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What You Didn’t Know About the Tilt Function on Tilt-Shift Lenses

Previously, we learnt about the shift function on tilt-shift lenses. In this article, we learn more about the tilt function and how its unique optical effects are useful in many photography genres, not just for practical purposes but also for greater creative expression!

Tilting and shifting lenses is a standard technique on large format cameras where the lens is connected to the camera with bellows. However, there are not many DSLR or mirrorless camera systems that have a tilt-shift lens lineup. Canon’s EOS system is one of the rare few systems that do, and it boasts the most extensive lineup for full-frame cameras with five tilt-shift EF mount lenses in focal lengths 17mm, 24mm, 50mm, 90mm and 135mm.

Tilt-shift lenses are generally manual focus lenses, but Canon’s lenses have automatic aperture control, making them compatible with auto exposure shooting modes. They can also be used on the EOS R system cameras via an EF-EOS R mount adapter.


How does the tilt function work?

The tilt function of a tilt-shift lens changes the angle of the lens, allowing you to change the angle of the focal plane relative to the image sensor.

To understand how it works, let’s first understand the principles behind the tilt effect.

The original use of the tilt function: Deep focus on scenes with depth

Many people think that focusing takes place on one point. In fact, focusing takes place on a plane. In other words, anything that is the same distance from the lens to a given focal point will be in focus.

On a conventional lens, the focal plane is parallel to the image plane (the camera’s image sensor). The parts of the scene that are in front of or behind the focal plane gradually fall more and more out of focus the further away they are. The parts of the scene that appear to be in-focus are what we know as the depth of field, which can be increased by narrowing the aperture so that more of the subject is in focus.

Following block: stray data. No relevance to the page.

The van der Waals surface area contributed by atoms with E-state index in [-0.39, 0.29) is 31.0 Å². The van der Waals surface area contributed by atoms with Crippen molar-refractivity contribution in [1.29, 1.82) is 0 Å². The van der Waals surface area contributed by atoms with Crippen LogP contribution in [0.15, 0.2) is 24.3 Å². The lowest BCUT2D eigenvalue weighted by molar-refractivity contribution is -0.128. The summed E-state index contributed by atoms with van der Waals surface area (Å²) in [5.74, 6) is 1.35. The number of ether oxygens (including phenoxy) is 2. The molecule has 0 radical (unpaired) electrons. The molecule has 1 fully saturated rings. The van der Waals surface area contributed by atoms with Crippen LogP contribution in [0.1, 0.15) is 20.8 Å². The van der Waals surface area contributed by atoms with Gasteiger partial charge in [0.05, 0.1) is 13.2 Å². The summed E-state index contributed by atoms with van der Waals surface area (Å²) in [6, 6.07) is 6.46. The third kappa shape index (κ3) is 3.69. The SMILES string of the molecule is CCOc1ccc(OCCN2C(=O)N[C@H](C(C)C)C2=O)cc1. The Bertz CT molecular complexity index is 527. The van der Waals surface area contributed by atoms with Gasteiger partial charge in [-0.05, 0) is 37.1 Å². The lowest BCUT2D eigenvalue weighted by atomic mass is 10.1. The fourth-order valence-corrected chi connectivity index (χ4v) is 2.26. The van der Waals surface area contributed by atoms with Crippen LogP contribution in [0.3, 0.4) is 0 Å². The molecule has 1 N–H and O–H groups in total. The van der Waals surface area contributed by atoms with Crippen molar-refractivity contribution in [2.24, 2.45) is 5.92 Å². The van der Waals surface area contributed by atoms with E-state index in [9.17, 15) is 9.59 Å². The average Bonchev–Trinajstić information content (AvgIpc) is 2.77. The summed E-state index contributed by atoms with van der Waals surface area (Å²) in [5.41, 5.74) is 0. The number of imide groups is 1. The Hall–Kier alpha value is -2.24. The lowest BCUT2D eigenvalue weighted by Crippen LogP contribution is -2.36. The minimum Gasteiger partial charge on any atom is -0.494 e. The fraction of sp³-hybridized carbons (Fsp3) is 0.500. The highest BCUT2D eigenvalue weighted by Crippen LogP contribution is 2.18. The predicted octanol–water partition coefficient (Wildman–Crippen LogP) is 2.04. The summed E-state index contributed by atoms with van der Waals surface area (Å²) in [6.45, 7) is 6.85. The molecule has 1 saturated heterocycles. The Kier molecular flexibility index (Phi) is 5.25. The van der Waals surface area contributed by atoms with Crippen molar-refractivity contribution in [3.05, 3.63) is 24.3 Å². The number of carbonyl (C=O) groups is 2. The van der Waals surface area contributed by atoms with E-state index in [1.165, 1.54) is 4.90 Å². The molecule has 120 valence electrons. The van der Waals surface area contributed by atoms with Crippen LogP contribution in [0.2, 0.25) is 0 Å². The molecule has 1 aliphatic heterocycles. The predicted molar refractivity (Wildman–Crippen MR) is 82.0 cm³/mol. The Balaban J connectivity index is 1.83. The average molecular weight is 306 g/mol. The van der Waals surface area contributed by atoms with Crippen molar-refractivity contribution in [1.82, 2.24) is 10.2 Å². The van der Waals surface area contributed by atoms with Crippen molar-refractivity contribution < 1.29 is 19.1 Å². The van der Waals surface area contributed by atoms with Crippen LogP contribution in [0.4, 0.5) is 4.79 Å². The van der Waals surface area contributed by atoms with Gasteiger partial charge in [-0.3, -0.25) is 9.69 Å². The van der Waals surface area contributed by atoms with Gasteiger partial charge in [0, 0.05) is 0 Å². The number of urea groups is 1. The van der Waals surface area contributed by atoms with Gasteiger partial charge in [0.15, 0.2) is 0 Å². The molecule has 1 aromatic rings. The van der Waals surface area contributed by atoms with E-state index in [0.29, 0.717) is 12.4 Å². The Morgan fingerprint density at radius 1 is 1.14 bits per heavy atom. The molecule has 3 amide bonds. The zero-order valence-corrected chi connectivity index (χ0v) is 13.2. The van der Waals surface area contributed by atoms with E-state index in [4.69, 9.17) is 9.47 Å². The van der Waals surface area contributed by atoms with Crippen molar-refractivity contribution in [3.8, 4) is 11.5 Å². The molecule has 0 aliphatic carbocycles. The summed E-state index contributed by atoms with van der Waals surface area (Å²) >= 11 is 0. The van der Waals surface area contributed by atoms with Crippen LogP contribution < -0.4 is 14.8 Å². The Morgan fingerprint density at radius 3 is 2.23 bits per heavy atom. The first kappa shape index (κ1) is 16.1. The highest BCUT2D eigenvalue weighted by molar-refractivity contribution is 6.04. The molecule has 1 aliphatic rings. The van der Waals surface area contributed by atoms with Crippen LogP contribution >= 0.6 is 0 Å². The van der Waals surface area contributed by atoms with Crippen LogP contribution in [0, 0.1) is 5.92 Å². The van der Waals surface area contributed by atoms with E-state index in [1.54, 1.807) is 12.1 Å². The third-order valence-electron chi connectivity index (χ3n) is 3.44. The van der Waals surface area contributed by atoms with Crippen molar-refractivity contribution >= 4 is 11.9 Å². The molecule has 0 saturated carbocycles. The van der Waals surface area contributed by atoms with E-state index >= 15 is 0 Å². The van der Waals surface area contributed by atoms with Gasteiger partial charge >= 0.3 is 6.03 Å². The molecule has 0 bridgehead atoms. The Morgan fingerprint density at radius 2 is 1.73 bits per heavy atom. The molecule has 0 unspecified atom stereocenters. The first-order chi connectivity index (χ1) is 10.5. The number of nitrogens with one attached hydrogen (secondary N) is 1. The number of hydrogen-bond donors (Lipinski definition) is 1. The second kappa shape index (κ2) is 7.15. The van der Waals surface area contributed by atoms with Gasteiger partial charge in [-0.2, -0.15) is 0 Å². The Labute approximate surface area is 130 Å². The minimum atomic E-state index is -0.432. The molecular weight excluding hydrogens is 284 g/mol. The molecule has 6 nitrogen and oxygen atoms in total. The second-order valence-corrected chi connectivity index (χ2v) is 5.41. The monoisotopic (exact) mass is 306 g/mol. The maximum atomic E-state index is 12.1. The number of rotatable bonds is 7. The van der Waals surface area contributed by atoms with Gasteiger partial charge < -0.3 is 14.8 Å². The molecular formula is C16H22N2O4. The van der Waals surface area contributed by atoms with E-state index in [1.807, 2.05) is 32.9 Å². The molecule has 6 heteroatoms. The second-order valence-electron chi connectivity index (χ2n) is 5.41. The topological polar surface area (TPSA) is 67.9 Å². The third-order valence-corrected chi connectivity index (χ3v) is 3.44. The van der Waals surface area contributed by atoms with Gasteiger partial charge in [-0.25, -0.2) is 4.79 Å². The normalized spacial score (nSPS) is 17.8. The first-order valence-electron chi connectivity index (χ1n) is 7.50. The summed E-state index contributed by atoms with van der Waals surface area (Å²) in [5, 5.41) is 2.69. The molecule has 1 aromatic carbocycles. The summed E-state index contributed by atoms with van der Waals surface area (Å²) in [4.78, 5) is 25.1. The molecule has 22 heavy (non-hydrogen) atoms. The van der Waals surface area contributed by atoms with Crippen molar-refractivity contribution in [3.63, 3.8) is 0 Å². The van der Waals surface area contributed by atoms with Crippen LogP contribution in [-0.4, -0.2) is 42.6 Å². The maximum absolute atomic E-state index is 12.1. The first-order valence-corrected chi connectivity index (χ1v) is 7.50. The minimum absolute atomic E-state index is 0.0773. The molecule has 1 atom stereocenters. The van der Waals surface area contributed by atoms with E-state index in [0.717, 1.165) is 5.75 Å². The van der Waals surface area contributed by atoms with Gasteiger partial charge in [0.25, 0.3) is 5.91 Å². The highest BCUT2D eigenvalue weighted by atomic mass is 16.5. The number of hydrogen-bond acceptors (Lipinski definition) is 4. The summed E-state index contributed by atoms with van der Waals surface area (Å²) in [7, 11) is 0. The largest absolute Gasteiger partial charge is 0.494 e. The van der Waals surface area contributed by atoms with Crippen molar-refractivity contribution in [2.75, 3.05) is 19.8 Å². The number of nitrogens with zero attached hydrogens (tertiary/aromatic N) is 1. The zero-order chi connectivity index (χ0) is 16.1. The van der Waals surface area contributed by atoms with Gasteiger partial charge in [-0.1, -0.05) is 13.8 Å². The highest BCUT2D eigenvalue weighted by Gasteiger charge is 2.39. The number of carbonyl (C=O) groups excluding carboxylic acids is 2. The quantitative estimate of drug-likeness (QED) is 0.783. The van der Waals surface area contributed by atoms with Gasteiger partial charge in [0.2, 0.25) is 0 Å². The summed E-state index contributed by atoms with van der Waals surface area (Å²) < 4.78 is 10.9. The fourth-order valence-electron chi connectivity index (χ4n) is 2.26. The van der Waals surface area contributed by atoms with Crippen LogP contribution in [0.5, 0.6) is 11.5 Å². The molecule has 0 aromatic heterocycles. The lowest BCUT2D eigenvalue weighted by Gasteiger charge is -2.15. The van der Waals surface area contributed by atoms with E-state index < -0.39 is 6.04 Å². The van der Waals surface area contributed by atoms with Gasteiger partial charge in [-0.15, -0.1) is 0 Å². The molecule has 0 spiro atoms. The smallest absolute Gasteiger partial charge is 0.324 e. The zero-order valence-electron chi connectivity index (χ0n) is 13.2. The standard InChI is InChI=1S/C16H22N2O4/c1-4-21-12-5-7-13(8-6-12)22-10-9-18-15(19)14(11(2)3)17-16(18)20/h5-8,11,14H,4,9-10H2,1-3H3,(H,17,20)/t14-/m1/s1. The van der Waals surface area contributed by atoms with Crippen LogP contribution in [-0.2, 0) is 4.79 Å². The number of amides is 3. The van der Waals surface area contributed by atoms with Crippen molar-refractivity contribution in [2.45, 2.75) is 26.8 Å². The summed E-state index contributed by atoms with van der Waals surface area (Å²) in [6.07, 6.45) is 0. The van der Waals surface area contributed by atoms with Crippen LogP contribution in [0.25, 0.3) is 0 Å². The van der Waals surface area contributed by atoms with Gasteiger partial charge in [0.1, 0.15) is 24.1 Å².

Refresh this in:
[Lesson 3] Learning about Aperture


Focal plane (normal)

Focal plane (tilt function)

However, for subjects with a lot of depth, you will have to use a very narrow aperture, which comes with a couple of risks:
- Diffraction, which harms image quality
- A higher ISO speed and more image noise due to less light entering the lens

The tilt function on tilt-shift lenses resolves that issue by allowing you to adjust the angle of the focal plane relative to the image plane, just like in the diagram above. This effectively allows things located along the depth (front to back) of a scene to be captured fully in focus.

Tilt-shift lens tilted

Canon’s TS-E lenses are equipped with the TS rotating system, which makes it possible to tilt the lens in any direction. The tilt ranges of the lenses are as follows:
- TS-E17mm f/4L: ±6.5°
- TS-E 24mm f/3.5L II, TS-E50mm f/2.8L Macro: ±8.5°
- TS-E90mm f/2.8L Macro, Canon TS-E135mm f/4L Macro: ±10°


What kind of scenes can we use the tilt function for?

Scene 1: Putting deep landscape scenes entirely in focus

Rolling hills fully in focus

TS-E50mm f/2.8L Macro / FL: 50mm/ Manual exposure (f/2.8, 1/2000 sec)/ ISO 100/ WB: Auto


How many hills do you see in this picture from the foreground all the way to the back?